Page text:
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Lord Bassam of Brighton moved Amendment No. 63:

On Question, amendment agreed to.

[Amendment No. 64 not moved.]

Lord Bassam of Brighton moved Amendments Nos. 65 and 66:

On Question, amendments agreed to.

[Amendment No. 67 not moved.]

Lord Bassam of Brighton moved Amendment No. 68:

On Question, amendment agreed to.

[Amendments Nos. 69 to 74 not moved.]

Lord Bassam of Brighton moved Amendment No. 75:

On Question, amendment agreed to.

Clause 8, as amended, agreed to.

Clause 9 [Monitoring by Government]:

On Question, Whether Clause 9 shall stand part of the Bill?

Lord Lucas: This was the clause to which the noble Lord, Lord Bassam, pointed as containing the powers that the Government would use to obtain the information they needed to play their proper part in provision for civil contingencies, but I have considerable difficulty in reading it that way. They can use Clause 1,

So the Government can say, "Have you discovered what telecommunication facilities will be available to you in the event of various emergencies?", to which Brighton or wherever can say, "Yes". That is not much use for the Government in making their own plans, though they can ask a location to explain why they
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have not discovered that information, if they have not done so. That is the sort of level of information that can be obtained under this clause.

However, let us look at what sort of information the Government need. Let us suppose there is a major incident, something by way of a national emergency. Let us suppose that someone sets off a thermonuclear device in the middle of London. The noble Lord, Lord Bassam—fortunate enough to be in Brighton at the time, and the wind from the south—survives comfortably and is the Minister then in charge of the Government. What information does he need the Government to have at their fingertips?

The Government will need to understand the structure of the telecommunication and other communication services, the capacity of the road networks around London and how fuel supplies are routed round the country, presuming that the M25 is unavailable. All sorts of other information will be necessary to the proper operation of the country in the follow-up to such a disaster. But this Bill gives the Government no access to that information. Individual local authorities have access to that information, or to bits of it, but the Government have no access that I can see under this clause or anywhere else in the Bill.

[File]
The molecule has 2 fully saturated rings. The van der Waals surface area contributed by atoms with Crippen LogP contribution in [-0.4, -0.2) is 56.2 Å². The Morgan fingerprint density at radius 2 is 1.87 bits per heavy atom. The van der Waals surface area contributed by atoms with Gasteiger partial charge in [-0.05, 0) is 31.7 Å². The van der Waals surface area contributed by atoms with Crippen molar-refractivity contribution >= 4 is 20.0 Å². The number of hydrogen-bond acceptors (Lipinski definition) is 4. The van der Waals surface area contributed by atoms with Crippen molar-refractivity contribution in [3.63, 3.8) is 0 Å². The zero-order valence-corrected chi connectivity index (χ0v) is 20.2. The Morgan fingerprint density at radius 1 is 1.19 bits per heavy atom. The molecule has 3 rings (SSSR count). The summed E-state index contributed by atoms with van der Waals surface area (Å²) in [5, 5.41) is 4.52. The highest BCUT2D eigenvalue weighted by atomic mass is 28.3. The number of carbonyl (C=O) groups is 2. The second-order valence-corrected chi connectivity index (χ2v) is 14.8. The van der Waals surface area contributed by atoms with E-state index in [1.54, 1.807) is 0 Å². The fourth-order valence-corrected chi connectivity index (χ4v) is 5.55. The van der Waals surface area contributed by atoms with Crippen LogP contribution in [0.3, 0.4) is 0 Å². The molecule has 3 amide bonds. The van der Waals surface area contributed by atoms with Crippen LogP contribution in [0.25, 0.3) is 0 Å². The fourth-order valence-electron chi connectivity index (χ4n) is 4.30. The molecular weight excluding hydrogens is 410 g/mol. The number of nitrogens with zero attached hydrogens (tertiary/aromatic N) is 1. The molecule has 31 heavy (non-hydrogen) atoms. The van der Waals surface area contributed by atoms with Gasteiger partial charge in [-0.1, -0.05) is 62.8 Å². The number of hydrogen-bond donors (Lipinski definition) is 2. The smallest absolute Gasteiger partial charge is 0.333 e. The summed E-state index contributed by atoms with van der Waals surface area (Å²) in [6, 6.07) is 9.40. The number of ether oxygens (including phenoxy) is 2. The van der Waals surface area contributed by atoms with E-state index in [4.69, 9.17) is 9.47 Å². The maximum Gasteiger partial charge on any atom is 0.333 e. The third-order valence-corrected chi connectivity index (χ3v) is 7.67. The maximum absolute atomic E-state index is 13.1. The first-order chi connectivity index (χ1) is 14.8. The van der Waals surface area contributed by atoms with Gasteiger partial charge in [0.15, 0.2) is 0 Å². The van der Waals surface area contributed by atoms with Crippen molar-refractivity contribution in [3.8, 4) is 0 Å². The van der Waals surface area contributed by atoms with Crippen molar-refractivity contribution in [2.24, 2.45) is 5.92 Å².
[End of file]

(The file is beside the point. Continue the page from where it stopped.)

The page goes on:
That will apply similarly to other government departments. How will the Department of Health know what is available in ambulance capacity or the other resources it may need to respond to a large emergency if it does not have the powers under the Bill which will be enjoyed by individual local authorities?

Everything is fragmented under the Bill. The knowledge, understanding and response are there, and that seems to be entirely right in dealing with emergencies that are fundamentally local in character. But if we get something national and require a nationally co-ordinated response—which will come, as the Minister said, from the mechanism set up in government for the government departments—some ministry will be there as the responsible body. To respond effectively to a national emergency, that ministry will need a body of information, just as a local authority needs a body of information, to know where to start from. It is too late to find out what is going on when the emergency has actually happened. But under the Bill the Government cannot even ask the local authorities for the information that they already have, let alone the responders in Schedule 1—and, anyway, all that should have happened beforehand.

I do not see that the answer that the Minister gave earlier about how the Government get their information is contained in this clause, and I should like to pursue that question further.